Transformational leadershipSam S. Rainer III Monday, September 13th, 2010
In 1978 James MacGregor Burns published his seminal book, Leadership. This work shifted and shaped the paradigm on leadership studies. As a result of his work, researchers and biographers discussed less the character traits of leaders and focused more on the engagement of leaders with their followers for a common goal. Burns’ book focused primarily on the political sphere, but his leadership theories struck a chord with many. Other experts in the field quickly picked up Burns’ mantle, empirically measuring and validating the theory of what became transformational leadership that is popular today.
The main idea that Burns proposed was a differentiation between transactional and transformational leaders.
Transactional leaders utilize a social exchange to accomplish their goals. The example of politics is used frequently: you vote for me and I’ll do this for you. These leaders use a quid pro quo to lead. In the financial world, this exchange can take the form of incentives for productivity or disincentives for a lack of productivity. Those with the authority are able to offer something in exchange for a following. And they can take away things when followers don’t follow well.
Transformational leaders operate much differently. These leaders inspire people to reach for a common goal. They develop, train, and mentor future talent. They empower people to accomplish tasks. Creativity, transparency and authenticity are valued. Leaders and followers alike know what the goal is and how to achieve it. These leaders show everyone the big picture and why it’s important.
For the most part, leaders should act in a more transformational capacity. There are times for transactional leadership—a Sergeant under fire in a foxhole needs to use his authority without explaining the “big picture” to everyone. In general, however, the idea is to motivate people with a common purpose and not press them in a certain direction with power-wielding authority.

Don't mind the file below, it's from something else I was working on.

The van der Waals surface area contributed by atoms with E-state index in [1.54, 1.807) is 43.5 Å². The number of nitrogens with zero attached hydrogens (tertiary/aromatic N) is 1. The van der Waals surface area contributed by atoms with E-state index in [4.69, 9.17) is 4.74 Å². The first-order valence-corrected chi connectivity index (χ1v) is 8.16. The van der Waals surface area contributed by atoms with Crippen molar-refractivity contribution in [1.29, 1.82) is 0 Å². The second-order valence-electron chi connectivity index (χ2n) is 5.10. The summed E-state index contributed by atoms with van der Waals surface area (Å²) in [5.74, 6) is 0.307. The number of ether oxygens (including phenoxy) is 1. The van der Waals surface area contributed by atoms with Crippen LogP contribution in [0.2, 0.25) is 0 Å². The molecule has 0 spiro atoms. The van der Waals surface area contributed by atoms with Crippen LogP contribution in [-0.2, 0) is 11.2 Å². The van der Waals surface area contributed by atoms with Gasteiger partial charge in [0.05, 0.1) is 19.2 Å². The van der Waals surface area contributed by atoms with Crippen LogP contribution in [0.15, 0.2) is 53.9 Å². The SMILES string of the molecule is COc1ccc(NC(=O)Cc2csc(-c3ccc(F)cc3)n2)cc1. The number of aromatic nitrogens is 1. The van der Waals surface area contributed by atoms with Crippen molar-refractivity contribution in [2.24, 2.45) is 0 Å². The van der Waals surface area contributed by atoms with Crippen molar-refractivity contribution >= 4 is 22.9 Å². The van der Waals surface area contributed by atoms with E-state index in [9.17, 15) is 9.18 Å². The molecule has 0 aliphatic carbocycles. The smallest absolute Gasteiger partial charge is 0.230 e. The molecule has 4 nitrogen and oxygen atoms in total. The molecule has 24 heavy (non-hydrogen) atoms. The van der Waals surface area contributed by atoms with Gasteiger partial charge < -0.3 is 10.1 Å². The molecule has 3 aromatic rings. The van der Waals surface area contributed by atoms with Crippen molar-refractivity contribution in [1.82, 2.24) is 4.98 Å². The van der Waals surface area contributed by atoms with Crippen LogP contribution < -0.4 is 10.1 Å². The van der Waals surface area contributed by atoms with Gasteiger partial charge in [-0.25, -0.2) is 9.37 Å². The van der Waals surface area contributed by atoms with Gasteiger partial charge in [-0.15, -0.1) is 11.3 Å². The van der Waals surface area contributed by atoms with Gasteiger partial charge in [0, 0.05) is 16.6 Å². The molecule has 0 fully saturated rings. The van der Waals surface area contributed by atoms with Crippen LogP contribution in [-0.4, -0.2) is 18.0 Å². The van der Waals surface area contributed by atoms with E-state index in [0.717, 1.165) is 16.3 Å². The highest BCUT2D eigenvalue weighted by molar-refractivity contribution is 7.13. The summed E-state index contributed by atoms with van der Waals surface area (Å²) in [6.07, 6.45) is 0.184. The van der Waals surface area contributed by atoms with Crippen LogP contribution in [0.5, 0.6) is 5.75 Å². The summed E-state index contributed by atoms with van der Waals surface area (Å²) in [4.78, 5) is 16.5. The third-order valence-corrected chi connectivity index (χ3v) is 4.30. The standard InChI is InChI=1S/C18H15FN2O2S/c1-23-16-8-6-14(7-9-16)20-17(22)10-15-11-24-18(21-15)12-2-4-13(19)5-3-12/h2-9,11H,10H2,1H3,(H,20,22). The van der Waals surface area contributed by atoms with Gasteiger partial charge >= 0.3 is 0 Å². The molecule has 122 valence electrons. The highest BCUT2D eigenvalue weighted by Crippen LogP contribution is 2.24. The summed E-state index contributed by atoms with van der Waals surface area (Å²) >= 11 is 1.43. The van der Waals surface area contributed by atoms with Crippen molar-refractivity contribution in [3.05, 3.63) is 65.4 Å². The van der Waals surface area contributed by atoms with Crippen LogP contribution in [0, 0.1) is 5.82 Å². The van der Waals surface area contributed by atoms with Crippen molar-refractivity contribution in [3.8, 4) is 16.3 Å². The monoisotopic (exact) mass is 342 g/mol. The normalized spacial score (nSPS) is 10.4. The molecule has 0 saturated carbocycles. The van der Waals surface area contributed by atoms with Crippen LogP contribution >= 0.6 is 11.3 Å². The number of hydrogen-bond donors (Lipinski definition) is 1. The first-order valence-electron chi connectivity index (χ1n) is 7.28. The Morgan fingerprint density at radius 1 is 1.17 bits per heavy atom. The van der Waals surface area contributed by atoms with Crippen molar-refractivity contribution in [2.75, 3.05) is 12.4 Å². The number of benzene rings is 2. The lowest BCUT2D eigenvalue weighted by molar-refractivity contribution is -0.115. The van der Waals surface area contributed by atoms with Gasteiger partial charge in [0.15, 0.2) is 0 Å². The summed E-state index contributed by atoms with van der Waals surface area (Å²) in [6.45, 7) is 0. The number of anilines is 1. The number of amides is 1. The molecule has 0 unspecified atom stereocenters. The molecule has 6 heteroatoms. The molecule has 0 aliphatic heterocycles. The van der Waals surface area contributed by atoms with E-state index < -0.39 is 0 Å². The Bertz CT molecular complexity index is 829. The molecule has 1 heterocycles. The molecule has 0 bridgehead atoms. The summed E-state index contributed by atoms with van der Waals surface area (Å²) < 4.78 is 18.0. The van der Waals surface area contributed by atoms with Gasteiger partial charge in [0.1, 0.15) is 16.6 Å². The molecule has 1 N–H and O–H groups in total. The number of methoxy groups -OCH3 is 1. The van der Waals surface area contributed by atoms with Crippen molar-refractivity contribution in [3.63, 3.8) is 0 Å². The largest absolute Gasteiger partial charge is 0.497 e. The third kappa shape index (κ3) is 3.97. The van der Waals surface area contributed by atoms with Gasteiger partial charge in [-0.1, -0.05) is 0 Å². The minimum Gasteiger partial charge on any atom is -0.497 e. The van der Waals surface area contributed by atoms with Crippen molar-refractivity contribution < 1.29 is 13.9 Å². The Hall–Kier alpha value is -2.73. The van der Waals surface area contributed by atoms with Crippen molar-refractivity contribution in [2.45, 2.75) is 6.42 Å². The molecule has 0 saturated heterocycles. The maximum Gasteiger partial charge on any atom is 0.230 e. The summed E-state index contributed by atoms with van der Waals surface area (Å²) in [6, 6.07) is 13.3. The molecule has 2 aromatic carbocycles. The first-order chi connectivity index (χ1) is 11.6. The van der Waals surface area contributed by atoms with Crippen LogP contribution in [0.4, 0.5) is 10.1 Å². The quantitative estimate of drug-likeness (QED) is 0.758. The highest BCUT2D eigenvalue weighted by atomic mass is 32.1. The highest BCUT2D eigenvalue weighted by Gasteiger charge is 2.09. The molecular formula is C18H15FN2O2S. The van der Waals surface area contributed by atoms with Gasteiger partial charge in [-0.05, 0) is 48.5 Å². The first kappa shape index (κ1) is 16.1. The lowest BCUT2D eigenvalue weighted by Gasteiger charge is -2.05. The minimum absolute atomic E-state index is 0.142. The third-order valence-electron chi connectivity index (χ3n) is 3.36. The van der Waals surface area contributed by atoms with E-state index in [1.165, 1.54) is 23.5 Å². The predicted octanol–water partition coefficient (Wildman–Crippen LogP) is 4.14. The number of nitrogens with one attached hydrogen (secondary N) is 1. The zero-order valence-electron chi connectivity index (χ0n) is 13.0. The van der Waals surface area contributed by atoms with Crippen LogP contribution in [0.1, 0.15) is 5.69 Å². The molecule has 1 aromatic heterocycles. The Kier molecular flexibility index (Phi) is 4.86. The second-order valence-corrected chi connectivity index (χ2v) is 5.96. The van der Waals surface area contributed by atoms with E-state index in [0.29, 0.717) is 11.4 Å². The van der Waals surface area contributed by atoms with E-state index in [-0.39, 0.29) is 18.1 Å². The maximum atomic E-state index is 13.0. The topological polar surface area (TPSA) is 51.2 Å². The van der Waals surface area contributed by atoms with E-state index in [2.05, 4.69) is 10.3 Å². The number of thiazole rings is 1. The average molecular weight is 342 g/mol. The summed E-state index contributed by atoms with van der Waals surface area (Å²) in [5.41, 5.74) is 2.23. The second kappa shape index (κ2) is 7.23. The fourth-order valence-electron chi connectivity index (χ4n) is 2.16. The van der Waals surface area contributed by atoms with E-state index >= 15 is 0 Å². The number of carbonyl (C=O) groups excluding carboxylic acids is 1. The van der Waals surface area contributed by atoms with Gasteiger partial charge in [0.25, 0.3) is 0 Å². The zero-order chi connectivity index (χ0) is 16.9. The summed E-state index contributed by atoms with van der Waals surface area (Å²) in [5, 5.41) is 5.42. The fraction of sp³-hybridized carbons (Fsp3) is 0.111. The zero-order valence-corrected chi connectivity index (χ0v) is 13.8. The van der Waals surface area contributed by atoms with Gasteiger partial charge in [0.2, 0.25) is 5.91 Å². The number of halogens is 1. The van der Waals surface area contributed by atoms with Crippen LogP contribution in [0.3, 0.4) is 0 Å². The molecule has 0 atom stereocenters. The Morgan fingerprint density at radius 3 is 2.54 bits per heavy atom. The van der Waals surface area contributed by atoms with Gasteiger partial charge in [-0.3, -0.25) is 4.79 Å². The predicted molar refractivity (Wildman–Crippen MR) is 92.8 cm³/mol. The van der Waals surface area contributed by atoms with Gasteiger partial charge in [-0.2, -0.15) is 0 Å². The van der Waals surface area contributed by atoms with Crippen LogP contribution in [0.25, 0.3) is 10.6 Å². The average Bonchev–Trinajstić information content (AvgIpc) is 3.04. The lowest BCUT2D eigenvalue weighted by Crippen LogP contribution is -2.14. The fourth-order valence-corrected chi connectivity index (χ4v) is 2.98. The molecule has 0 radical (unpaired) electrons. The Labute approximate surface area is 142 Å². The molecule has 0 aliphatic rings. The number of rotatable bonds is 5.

Unfortunately, I see too much transactional leadership in the church. It can take a couple of forms: autocratic pastors or power-hungry parishioners letting everyone know who pays the bills. Clearly, these two examples are polar extremes, but they do emerge in lesser degrees. The greater problem that occurs in many churches is the level of comfort derived from a transactional environment. A group of people give to the church; the pastor mollycoddles them. Faithful stewardship and caring for a flock are biblical, but an exchange for the two is not healthy.
Christ obviously exemplifies the best leadership practices. He is a servant-leader. His model is the one to follow. As servant-leaders, however, we can act in a transformational way. How can people within the church become more transformational? What helps create a transformational environment in the church? I’ve listed below a few examples.
Become a champion of the mission statement. Almost every church has a mission/purpose/values/vision statement. It may be several paragraphs long, but it is the rallying point for all ministries in the church. It may need some refining, but it is the common goal for the church. Run with it. Champion it. Memorize it. Tactfully show everyone how the ministries of the church fall under it. And use it as a means of making Christ-followers.
Celebrate conversions. What a great way to show everyone the “big picture” by throwing a huge party for anyone that comes to know Christ through the ministries of the church.
Recognize people publicly when they do something creative or accomplish a significant goal. Most people like to be recognized when the accomplish something. Pastors and leaders should find ways to let the church know when someone accomplishes a significant goal. This recognition will remind everyone what they are working for and encourage them to keep moving forward as a church.
Be a vocal supporter. Some of my favorite people within the church are the “quiet” supporters—those who send notes in the mail or place cards discretely on my desk while I’m not there. I cherish the joyful surprises of reading them. As much as the church leadership needs quiet supporters, however, leaders also need vocal supporters. People willing to stand up in business meeting and say they are proud of the direction of the church.
What do you say? Any other suggestions for a transformational church environment?